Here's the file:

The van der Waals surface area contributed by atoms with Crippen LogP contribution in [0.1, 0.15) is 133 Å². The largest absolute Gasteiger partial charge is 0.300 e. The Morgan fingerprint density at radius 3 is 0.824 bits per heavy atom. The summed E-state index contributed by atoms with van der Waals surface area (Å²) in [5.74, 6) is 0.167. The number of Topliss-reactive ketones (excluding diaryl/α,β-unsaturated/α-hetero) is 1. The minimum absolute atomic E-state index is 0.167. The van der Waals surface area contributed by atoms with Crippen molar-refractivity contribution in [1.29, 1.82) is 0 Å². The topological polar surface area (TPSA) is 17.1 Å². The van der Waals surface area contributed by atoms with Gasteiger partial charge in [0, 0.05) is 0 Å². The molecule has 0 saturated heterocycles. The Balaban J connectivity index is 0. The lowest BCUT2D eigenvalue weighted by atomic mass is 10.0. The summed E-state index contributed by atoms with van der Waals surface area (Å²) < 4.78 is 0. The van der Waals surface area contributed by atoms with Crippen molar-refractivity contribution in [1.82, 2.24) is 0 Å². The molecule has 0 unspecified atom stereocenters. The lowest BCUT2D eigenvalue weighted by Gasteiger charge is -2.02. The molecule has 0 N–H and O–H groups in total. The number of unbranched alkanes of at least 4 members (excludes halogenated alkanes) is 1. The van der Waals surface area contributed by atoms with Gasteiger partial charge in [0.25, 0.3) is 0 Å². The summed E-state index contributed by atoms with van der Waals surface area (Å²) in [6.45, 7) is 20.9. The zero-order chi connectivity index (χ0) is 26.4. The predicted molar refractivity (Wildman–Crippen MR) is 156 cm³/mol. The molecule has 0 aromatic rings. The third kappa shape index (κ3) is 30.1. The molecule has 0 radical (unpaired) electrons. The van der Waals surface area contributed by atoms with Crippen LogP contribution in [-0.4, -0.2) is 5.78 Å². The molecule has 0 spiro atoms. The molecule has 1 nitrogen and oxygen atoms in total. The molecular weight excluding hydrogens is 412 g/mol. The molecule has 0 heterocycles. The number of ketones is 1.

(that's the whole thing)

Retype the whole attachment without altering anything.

The van der Waals surface area contributed by atoms with Crippen LogP contribution in [0.1, 0.15) is 133 Å². The largest absolute Gasteiger partial charge is 0.300 e. The Morgan fingerprint density at radius 3 is 0.824 bits per heavy atom. The summed E-state index contributed by atoms with van der Waals surface area (Å²) in [5.74, 6) is 0.167. The number of Topliss-reactive ketones (excluding diaryl/α,β-unsaturated/α-hetero) is 1. The minimum absolute atomic E-state index is 0.167. The van der Waals surface area contributed by atoms with Crippen molar-refractivity contribution in [1.29, 1.82) is 0 Å². The topological polar surface area (TPSA) is 17.1 Å². The van der Waals surface area contributed by atoms with Gasteiger partial charge in [0, 0.05) is 0 Å². The molecule has 0 saturated heterocycles. The Balaban J connectivity index is 0. The lowest BCUT2D eigenvalue weighted by atomic mass is 10.0. The summed E-state index contributed by atoms with van der Waals surface area (Å²) < 4.78 is 0. The van der Waals surface area contributed by atoms with Crippen molar-refractivity contribution in [1.82, 2.24) is 0 Å². The molecule has 0 unspecified atom stereocenters. The lowest BCUT2D eigenvalue weighted by Gasteiger charge is -2.02. The molecule has 0 N–H and O–H groups in total. The number of unbranched alkanes of at least 4 members (excludes halogenated alkanes) is 1. The van der Waals surface area contributed by atoms with Gasteiger partial charge in [0.25, 0.3) is 0 Å². The summed E-state index contributed by atoms with van der Waals surface area (Å²) in [6.45, 7) is 20.9. The zero-order chi connectivity index (χ0) is 26.4. The predicted molar refractivity (Wildman–Crippen MR) is 156 cm³/mol. The molecule has 0 aromatic rings. The third kappa shape index (κ3) is 30.1. The molecule has 0 radical (unpaired) electrons. The van der Waals surface area contributed by atoms with Crippen LogP contribution in [-0.4, -0.2) is 5.78 Å². The molecule has 0 spiro atoms. The molecule has 1 nitrogen and oxygen atoms in total. The molecular weight excluding hydrogens is 412 g/mol. The molecule has 0 heterocycles. The number of ketones is 1.